After sampling a few of the best sounding flavors, we asked chef/owner/guy-manning-the-scoops, Michael Avery, what his favorite was. He steered us toward toffee, one of the simplest options on the list. This ice cream allows nuances of the house-made base (made from milk and a generous ratio of butterfat sourced from local farms) to shine through, while still offering fun pops of crunchy sweetness. Looking to try something a little more off the beaten path? The red ginger will wake up any sleeping taste buds with its one-two punch of hot and sweet. In all of Lick's ice creams, the constant is the ambitiously rich texture, with the kind of full-fat flavor and feel that would send Jillian Michaels screaming for her mom.

For True Scoop Shop Feel: Chocolate Chip Cookie Dough Ice Cream at Husky Deli


You went to Husky Deli when you were a kid. It might not have been Husky Deli, it might have been Scoop D'Jour, or any other neighborhood scoop shop, but walking back in now, it's just the same: dual rows of big, white buckets behind the glass, perky teens offering samples of butter pecan or mint chocolate chip, kids running around high on sugar with faces covered in the melted remnants of an earlier treat. They don't make their ice cream base in-house because they don't have to: you're not there for the best-tasting ice cream; you're there because it's same place you sat as a four-year-old, with the same chocolate chip cookie dough ice cream dripping off your sugar cone and all over your sticky kid-hands.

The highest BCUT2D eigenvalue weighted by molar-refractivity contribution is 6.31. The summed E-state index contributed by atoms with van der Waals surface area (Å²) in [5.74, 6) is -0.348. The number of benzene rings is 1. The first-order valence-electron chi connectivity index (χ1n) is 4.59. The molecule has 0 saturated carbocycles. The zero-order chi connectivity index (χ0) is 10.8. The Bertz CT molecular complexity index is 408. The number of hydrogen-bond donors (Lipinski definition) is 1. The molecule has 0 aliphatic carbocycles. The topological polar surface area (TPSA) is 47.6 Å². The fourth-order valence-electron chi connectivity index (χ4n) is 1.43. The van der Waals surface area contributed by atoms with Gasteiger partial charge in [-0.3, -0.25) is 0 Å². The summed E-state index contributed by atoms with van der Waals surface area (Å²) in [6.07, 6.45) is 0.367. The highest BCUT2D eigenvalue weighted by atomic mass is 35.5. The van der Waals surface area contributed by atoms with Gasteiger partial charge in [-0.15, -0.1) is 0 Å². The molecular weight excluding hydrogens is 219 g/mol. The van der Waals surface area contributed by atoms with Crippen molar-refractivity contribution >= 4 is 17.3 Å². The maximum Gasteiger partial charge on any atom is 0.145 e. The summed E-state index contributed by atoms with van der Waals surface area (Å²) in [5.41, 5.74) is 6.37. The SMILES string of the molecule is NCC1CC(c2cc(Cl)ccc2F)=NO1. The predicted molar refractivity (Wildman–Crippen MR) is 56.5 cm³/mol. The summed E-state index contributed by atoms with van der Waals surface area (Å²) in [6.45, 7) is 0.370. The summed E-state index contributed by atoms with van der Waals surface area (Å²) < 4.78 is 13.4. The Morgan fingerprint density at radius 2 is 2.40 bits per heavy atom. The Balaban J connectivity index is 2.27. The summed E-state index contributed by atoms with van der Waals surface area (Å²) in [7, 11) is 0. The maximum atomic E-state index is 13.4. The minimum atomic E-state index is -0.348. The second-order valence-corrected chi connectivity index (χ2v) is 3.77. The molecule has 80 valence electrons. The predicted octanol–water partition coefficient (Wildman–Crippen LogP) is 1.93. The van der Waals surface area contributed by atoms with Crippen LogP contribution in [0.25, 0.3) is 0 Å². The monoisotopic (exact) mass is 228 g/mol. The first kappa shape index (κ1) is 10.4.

The teenager in the t-shirt and shorts isn't the same one, but they're basically the same now as then—perky and fun, happy to offer as many tastes of ice cream before finally facing the cone conundrum. As all the new shops improve flavors and styles of ice cream over time, Husky Deli and its ilk show how a proper scoop shop keeps kids—and adults—happy.

For Dessert On A Stick: Blueberry Lemonade Ice Pop from Six Strawberries


This recommendation comes with a warning: don't eat this pop before speaking in public. The seeds of the fresh blueberry stick in your teeth, and the blue of the pop gives you the look of someone just rescued from a glacier. That said, summer wouldn't be the same without frozen treats on sticks, and Six Strawberries offers the best in Seattle. The dairy-free pops are sold from a traveling cooler hooked to the front of a bike (for the record, "it's not that hard to ride"), and feature local ingredients—often strawberries or blackberries from the same farms that sell next to them at local farmers markets—and regional favorites such as Theo Chocolate and CB's Nuts. The excellent blueberry lemonade ice pop uses a quick zing of tart lemon to tame the sweet, deeply-flavored blueberries. Already, that's two of the pop's four ingredients (the other two are sugar and water). The simplicity works in Six Strawberries' favor, letting the few, vibrant ingredients shine through.

Most Eclectic Ice Cream: Ube Ice Cream at Full Tilt